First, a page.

James Mattis, the former secretary of defense under Donald Trump, wrote a blistering statement criticizing his former boss, writing that he is “the first president in my lifetime who does not try to unite the American people—does not even pretend to try. Instead, he tries to divide us.”
“We are witnessing the consequences of three years of this deliberate effort,” Mattis said. “We are witnessing the consequences of three years without mature leadership. We can unite without him, drawing on the strengths inherent in our civil society.”
The statement, first published in The Atlantic, was extraordinary coming from Mattis, who indicated last year that he would stay silent of his criticisms of Trump. But he added in an interview with Jeffrey Goldberg, “There is a period in which I owe my silence. It’s not eternal. It’s not going to be forever.”
Mattis singled out the images from Monday, when protesters were forcibly cleared from Lafayette Square in advance of Trump’s visit to St. John’s Church, where he held up a Bible as he posed for photographers.
“We know that we are better than the abuse of executive authority that we witnessed in Lafayette Square,” Mattis wrote in his statement. “We must reject and hold accountable those in office who would make a mockery of our Constitution.”
He also criticized the use of the military in response to unrest in major cities, arguing that it “sets up a conflict—a false conflict—between the military and civilian society.”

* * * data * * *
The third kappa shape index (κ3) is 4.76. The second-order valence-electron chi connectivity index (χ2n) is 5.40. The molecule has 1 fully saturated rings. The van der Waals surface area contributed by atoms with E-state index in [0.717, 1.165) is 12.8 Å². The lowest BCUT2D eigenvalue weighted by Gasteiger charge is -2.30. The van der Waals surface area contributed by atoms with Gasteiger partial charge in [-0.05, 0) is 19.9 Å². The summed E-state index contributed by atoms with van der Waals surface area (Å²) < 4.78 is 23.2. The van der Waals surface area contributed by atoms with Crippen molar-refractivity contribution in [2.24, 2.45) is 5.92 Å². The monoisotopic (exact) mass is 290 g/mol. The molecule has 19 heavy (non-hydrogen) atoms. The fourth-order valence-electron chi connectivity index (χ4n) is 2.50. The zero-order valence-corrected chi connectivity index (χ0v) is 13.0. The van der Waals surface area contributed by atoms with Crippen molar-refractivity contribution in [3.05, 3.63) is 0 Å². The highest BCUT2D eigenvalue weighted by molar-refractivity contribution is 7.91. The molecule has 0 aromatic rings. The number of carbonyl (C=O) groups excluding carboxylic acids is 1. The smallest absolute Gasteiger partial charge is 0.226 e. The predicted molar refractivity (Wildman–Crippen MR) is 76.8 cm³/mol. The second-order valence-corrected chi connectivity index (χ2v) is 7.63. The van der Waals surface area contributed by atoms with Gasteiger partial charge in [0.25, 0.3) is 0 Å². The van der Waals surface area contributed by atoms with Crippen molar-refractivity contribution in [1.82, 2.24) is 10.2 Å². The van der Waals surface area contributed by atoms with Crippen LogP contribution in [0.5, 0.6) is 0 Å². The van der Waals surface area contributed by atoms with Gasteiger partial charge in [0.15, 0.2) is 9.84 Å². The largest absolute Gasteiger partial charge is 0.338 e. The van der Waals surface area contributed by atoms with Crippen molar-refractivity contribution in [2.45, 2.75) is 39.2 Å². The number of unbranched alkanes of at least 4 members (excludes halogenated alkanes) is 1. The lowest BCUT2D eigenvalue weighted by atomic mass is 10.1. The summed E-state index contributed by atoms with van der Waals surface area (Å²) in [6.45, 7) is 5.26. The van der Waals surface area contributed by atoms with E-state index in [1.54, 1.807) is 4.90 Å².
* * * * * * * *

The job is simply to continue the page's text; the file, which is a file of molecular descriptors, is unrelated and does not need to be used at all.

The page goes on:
“When I joined the military, some 50 years ago, I swore an oath to support and defend the Constitution,” Mattis wrote. “Never did I dream that troops taking that same oath would be ordered under any circumstance to violate the Constitutional rights of their fellow citizens—much less to provide a bizarre photo op for the elected commander-in-chief, with military leadership standing alongside.”
Trump later wrote on Twitter, “Probably the only thing Barack Obama & I have in common is that we both had the honor of firing Jim Mattis, the world’s most overrated General. I asked for his letter of resignation, & felt great about it. His nickname was “Chaos”, which I didn’t like, & changed to “Mad Dog.” His primary strength was not military, but rather personal public relations. I gave him a new life, things to do, and battles to win, but he seldom “brought home the bacon”. I didn’t like his “leadership” style or much else about him, and many others agree. Glad he is gone!”
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